Shot To The Heart
Rory's remarkable growth was captured in a single stroke
BETHESDA, Md. -- Whatever Rory McIlroy did off the 10th tee the last day of the Masters, we didn't see it.
This time, in the U.S. Open, off the 10th tee, we saw it all.
At the Masters' 10th tee, the kid hit a drive so far left it practically came to rest in a house.
This time, in the Open, his 6-iron over water to the 10th green, 218 yards away, came to rest in our hearts.
On the 10th tee at Congressional Country Club, waiting for the group ahead to clear the green, McIlroy took a bite out of a Nutri-Grain bar. Then he walked slowly to the back of the tee. He looked impossibly young. Only 5-foot-9, 170 pounds. Light freckles on his cheeks. That curly hair sneaking out from under his cap. The shirttail slipping over his belt. At the back of the tee, he folded the end papers over the uneaten bar, and only then did he deposit the bar into a trash sack. All done carefully, even precisely, as if to make certain he didn't bogey the trash sack.
He had a 10-shot lead at the time. He'd played the front two-under par, becoming the first player ever in an Open to reach -15, then -16. Unless forced to play the back nine blindfolded while on a pogo stick, he had this baby won. But, hey. Stranger things have happened. Julia Roberts once married Lyle Lovett. And remember "Tin Cup"? Roy McAvoy had the Open won. Roy McAvoy, Rory McIlroy, Rory, Roy. In the movie, McAvoy dumps a long shot in a lake; rather than drop at the water's edge, by damn, he's gonna hit it over the by-damn lake. Another in the water, then another. And pretty soon he has thrown away the Open. So here is Rory McIlroy on the 10th tee looking across a pond that in its northern reaches has icebergs and in the south has the Bahamas. Roy McAvoy could leave a sleeve of balls in there. Of course, Roy McAvoy was not the kind of guy who'd fold the ends of his Nutri-Grain papers before placing the leftover bar in a trash sack.
On the 10th tee at Augusta, what once was a four-shot lead for McIlroy had dwindled to one. He'd shot 37 on the front. At 10 he hit a wild pull-hook into trees along the left side, the ball ricocheting further left, out of sight of even the all-seeing television cameras. Next thing we saw was Rory McIlroy, looking like a lost little boy, standing alone between two cabins. Not even the Oldest Member had ever seen anyone play from up there. A pitch out, then another pull-hook. "Under pressure," the English star Lee Westwood said, "there's a pull-hook in Rory's bag." And, sadly, McIlroy made a triple-bogey seven. His lead was gone, and on the 13th tee, after a four-putt calamity at the 12th, he wept. We wondered how anyone could face another day's golf after that.
And yet here he was in the Open, the next major, playing the golf of his dreams. Most everything he hit went where he wanted it. Every day he set scoring records. He made 24 3's and two 2's. He made only three bogeys and one double. He three-putted once, at his 71st hole. Sunday's strategy: "I was trying to go out and trying to make no mistakes, and really not give anyone a chance to catch me."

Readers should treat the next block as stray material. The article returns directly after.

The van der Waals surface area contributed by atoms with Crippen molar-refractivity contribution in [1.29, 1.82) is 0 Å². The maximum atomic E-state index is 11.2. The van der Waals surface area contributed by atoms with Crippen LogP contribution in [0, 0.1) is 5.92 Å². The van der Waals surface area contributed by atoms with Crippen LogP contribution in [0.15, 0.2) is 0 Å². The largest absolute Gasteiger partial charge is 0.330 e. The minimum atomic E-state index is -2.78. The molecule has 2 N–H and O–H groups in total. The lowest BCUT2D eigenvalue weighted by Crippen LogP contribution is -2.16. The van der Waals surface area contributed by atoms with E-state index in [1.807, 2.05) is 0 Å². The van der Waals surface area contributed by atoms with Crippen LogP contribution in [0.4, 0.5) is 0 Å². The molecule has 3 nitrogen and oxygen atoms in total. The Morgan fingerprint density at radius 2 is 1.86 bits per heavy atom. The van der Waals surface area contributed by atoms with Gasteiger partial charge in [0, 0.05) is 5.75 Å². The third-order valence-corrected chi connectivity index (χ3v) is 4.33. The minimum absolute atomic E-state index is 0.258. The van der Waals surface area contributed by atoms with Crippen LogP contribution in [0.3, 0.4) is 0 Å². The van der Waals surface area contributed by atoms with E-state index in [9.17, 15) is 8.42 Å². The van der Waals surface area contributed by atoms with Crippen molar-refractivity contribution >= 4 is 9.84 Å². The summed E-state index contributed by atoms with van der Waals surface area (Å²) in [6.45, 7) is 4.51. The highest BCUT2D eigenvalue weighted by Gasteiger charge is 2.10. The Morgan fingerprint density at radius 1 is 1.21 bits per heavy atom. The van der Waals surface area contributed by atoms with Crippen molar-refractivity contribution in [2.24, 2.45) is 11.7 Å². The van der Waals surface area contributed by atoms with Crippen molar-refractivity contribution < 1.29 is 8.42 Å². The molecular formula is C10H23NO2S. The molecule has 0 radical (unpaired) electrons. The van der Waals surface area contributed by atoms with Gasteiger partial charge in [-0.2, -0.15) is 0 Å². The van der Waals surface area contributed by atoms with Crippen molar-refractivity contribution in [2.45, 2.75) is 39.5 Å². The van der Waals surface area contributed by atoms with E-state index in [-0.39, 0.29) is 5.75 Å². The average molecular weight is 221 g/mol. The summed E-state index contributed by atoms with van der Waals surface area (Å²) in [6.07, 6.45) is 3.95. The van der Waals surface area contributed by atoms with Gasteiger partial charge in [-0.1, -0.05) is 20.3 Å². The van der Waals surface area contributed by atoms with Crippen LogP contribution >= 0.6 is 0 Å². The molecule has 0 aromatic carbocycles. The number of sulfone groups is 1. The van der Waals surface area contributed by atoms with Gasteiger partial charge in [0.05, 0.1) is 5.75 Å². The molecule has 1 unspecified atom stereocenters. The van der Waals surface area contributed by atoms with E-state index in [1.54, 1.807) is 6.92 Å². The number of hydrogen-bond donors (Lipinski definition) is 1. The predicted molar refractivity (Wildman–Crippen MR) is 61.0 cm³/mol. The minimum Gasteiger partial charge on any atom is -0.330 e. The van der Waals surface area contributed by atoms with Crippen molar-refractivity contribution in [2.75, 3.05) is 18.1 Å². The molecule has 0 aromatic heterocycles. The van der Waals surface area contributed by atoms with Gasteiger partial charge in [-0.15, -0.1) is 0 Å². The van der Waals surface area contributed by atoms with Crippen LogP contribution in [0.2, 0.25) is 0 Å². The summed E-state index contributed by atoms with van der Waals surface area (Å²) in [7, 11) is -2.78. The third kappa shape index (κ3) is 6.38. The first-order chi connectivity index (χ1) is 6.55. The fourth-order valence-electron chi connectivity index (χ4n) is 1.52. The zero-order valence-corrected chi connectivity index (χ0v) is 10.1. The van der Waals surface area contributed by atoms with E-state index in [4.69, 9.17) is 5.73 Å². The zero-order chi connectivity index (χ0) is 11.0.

Now he came to the 10th tee, knowing that the 10th and the long, hard 11th were the last two worrisome holes. "It was the biggest point of the round," he said. "There was the possibility of making big numbers." Whatever he felt on the 10th tee at Augusta -- a pull-hook coming? -- a 10-shot lead at Congressional made him "definitely a little more comfortable on the 10th tee today." His playing partner, Y.E. Yang, hit first and put a shot three feet from the cup. In his turn, with that gorgeous swing that moves from languid to explosive in a nanosecond, McIlroy hit one of those high-flying iron shots that make his game extraordinary. It landed maybe 20 feet behind the flagstick -- and from there, everyone knew, McIlroy knew, the thousands gathered around the green knew -- that ball would roll back toward the hole. "I knew when it hit the top of the slope that it was going to come down pretty close," he said.
It came down slowly. With each turn of the ball, the crowd's voice grew louder. Because McIlroy already had done wonders -- holing one from the fairway on Thursday, dropping shots from the sky inside a tight circle at the hole -- wouldn't it be fitting now, on the 10th hole two months after that other 10th hole, that the by-damn ball would just go in? Yes, a hole-in-one -- wouldn't that be pretty? As the ball moved toward the cup, the crowd at the green seeing it best, its roar rising, McIlroy had come down from his perfectly balanced I've-hit-another-pure-shot pose. Now he worked at body English, leaning left as if to move the ball that way, while there came from the crowd a rising thunder, a Nicklaus-'86 thunder. The ball stopped two inches left of perfect.
The birdie there was McIlroy's first on a par-3 all week. He followed with a fairway-and-green par at the 11th. "Big for me," he said. "After I got past the 11th, I sort of knew I would have had to have done something really, really stupid to not win."
Stupid, he's not. He proved that at Augusta when, after the day of his nightmares, he spoke graciously to a handful of reporters because he knew they had a job to do. He made no excuses, he said he would hurt for a while, and then he would be back. This time, at Congressional, at a mass press conference for the new U.S. Open champion, sitting there with the historic trophy at his side, Rory McIlroy reminded the media that he had told them he was over the Masters thing.
"I don't know whether you believed me or not," he said. Then he nodded toward the shiny trophy, smiled, and said, "But here you go."